Auditors Tackle New Tech Challenges

Monitoring Social Media, Mobile Devices Are New Priorities

By Upasana Gupta, April 10, 2012.
Auditors Tackle New Tech Challenges

With the rapid growth in the use of social media and mobile devices, monitoring these channels has become a priority for IT auditors as they're held accountable for helping to manage the risks involved.

See Also: Breaking Down Ease-of-Use Barriers to Log Data Analysis for Security

"Our role as auditors is expanding with social media and mobile," says Thomas Andreesen, partner with Protiviti, an IT risk and audit consultancy. "We now have to actively determine if a good data governance program is in place to oversee what's being done to handle sensitive information, secure more exit points and create ownership and accountability of data."

Social media, mobile devices and the bring-your-own-device trend "provide for more exit points for sensitive data," says Richard Knight, a senior manager in risk consulting at the consulting firm KPMG, U.K. If the transmission of this data is not controlled, he says, organizations risk damaging their reputations as well as violating increasingly strict data privacy laws.

As IT auditors take on new responsibilities for monitoring the use of social media and mobile devices. they're helping to create privacy and security policies for these new channels. As a result, auditors need to:

  • Become better informed about social media use;
  • Get involved in conducting risk assessments for these channels;
  • Learn about emerging monitoring technologies; and
  • Leverage data classification.

Evolving Role of Auditors

With the explosive growth in the use of social media and mobile devices, Andreesen says, auditors "are now more absorbed in understanding new technologies and employing technology-enabled auditing processes."

Marc Vael, a board member and director at ISACA, a worldwide auditors' association, offers a similar perspective: "Our dimensions have increased multifold. I am frequently being asked, 'What data leakage technologies have I considered to protect information on these channels?'"

At Raytheon, a U.S. defense contractor, Anita Helpert, an IT auditor, monitors the online activity of the company's 70,000 employees by using the company's self-developed monitoring system called SureView. For example, she pinpoints when employees transmit unencrypted sensitive information and monitors websites visited and information shared. When the monitoring system detects, for example, suspicious attempted uploads to an external site, it triggers an alert and stores data for an investigation.

Helpert is a member of Raytheon's IT leadership team, helping to develop security strategies for mobile devices and social media. She contends that auditors "need to be an integral part of IT and understand IT strategy" to be successful in helping assure the security of new channels.

When it comes to mobile devices, Knight says, "the auditor needs to work with IT closely to determine what tools can be used to monitor data download onto these devices to ensure it remains in line with corporate policy."

Risk-based Approach

Auditors must help adopt a comprehensive, risk-based approach to monitoring social media and mobile devices. "Unlike certain other areas of technology, social media and mobile are used across the organization, and this creates new enterprise-wide risks, which auditors now specifically need to address," Andreesen says.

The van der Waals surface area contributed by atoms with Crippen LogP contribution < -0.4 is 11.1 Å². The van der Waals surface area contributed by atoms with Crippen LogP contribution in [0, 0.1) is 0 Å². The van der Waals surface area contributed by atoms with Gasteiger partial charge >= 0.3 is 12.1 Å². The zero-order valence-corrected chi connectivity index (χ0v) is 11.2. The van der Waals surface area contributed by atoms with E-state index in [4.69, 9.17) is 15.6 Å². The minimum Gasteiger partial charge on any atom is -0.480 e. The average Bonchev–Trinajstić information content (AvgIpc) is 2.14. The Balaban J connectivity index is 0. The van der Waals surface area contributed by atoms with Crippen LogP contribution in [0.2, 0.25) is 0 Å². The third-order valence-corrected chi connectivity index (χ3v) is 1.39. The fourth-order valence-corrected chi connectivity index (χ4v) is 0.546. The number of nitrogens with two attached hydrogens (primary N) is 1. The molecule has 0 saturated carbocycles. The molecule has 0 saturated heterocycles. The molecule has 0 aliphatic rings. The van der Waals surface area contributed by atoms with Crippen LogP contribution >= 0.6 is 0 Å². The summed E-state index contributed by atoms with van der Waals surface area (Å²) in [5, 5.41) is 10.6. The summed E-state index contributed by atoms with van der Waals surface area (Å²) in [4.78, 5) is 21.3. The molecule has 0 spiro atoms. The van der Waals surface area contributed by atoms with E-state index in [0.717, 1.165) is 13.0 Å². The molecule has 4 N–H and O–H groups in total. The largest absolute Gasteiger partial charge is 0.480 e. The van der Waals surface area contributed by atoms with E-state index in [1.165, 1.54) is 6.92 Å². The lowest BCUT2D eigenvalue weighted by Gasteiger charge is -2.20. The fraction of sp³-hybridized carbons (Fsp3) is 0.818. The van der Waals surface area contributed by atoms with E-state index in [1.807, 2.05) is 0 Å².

Larry Harrington, chief audit executive at Raytheon, adds: "The key challenge with social media and mobile is to understand technology and its impact on key stakeholders to protect their data, execute proper controls, identify gaps and then take corrective action."

Important Steps

As they develop strategies to monitor social media and mobile devices, auditors must take several steps, experts say. These include:

  • Develop a better understanding of social media. A recent Protiviti study on 2012 internal audit capabilities shows that auditors need to develop a better understanding of social media, the risks involved and the policies to help mitigate risks. "Auditors need to have a driving desire to learn and try out social media capabilities on their own so that they can learn about the challenges first hand," Andreesen says.
  • Play a role in risk assessments. Auditors must help perform a comprehensive risk assessment, or leverage existing risk assessments, for social media and mobile devices. "Without understanding the risks to the organization, it is very difficult to form a relevant view on how information should be controlled across such devices and channels," Knight says.
  • Learn about emerging technologies. To effectively monitor employee behavior and implement controls on these channels, auditors need training on the latest data extraction, data analytics and data loss prevention tools, Helpert says.
  • Leverage data classification. Data can be classified according to its critical value or how often it needs to be accessed. Auditors need to understand how to review this categorization to help determine if any information potentially leaving the organization through mobile devices or social networks is sensitive, and what controls need to be put in place .

Harrington encourages auditors to join professional associations, such as The Institute of Internal Auditors, and work closely with IT staff to learn about the latest technologies.

"It is only by continuous learning and active collaboration we can be effective in our roles as auditors and understand the link between IT, social media, mobile devices and the associated risks," he says.

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